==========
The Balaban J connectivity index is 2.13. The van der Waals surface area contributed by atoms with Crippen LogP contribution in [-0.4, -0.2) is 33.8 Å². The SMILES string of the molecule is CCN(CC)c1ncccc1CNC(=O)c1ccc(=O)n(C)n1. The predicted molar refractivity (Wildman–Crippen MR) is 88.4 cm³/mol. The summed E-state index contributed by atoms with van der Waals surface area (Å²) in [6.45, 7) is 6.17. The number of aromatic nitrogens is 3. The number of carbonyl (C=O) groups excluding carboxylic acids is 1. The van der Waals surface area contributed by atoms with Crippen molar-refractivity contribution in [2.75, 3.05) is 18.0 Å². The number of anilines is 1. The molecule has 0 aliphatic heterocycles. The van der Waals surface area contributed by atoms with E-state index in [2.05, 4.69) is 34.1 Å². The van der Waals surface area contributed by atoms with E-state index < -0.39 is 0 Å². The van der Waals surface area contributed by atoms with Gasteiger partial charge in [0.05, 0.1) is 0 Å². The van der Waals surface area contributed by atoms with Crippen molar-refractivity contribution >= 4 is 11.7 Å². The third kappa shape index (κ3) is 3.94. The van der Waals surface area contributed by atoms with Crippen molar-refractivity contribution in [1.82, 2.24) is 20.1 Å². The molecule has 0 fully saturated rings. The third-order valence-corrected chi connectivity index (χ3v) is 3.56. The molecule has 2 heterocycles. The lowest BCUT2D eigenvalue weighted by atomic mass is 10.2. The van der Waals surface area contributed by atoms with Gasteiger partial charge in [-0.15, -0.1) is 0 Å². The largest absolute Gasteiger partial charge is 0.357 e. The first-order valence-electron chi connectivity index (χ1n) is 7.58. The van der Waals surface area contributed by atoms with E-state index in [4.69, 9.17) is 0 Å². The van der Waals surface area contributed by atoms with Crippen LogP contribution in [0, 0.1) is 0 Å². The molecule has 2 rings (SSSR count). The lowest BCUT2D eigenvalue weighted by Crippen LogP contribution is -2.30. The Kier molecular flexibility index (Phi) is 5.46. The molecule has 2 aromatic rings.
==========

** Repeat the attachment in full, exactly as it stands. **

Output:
The Balaban J connectivity index is 2.13. The van der Waals surface area contributed by atoms with Crippen LogP contribution in [-0.4, -0.2) is 33.8 Å². The SMILES string of the molecule is CCN(CC)c1ncccc1CNC(=O)c1ccc(=O)n(C)n1. The predicted molar refractivity (Wildman–Crippen MR) is 88.4 cm³/mol. The summed E-state index contributed by atoms with van der Waals surface area (Å²) in [6.45, 7) is 6.17. The number of aromatic nitrogens is 3. The number of carbonyl (C=O) groups excluding carboxylic acids is 1. The van der Waals surface area contributed by atoms with Crippen molar-refractivity contribution in [2.75, 3.05) is 18.0 Å². The number of anilines is 1. The molecule has 0 aliphatic heterocycles. The van der Waals surface area contributed by atoms with E-state index in [2.05, 4.69) is 34.1 Å². The van der Waals surface area contributed by atoms with E-state index < -0.39 is 0 Å². The van der Waals surface area contributed by atoms with Gasteiger partial charge in [0.05, 0.1) is 0 Å². The van der Waals surface area contributed by atoms with Crippen molar-refractivity contribution >= 4 is 11.7 Å². The third kappa shape index (κ3) is 3.94. The van der Waals surface area contributed by atoms with Crippen molar-refractivity contribution in [1.82, 2.24) is 20.1 Å². The molecule has 0 fully saturated rings. The third-order valence-corrected chi connectivity index (χ3v) is 3.56. The molecule has 2 heterocycles. The lowest BCUT2D eigenvalue weighted by atomic mass is 10.2. The van der Waals surface area contributed by atoms with Gasteiger partial charge in [-0.15, -0.1) is 0 Å². The largest absolute Gasteiger partial charge is 0.357 e. The first-order valence-electron chi connectivity index (χ1n) is 7.58. The van der Waals surface area contributed by atoms with E-state index in [4.69, 9.17) is 0 Å². The van der Waals surface area contributed by atoms with Crippen LogP contribution in [0, 0.1) is 0 Å². The molecule has 2 rings (SSSR count). The lowest BCUT2D eigenvalue weighted by Crippen LogP contribution is -2.30. The Kier molecular flexibility index (Phi) is 5.46. The molecule has 2 aromatic rings.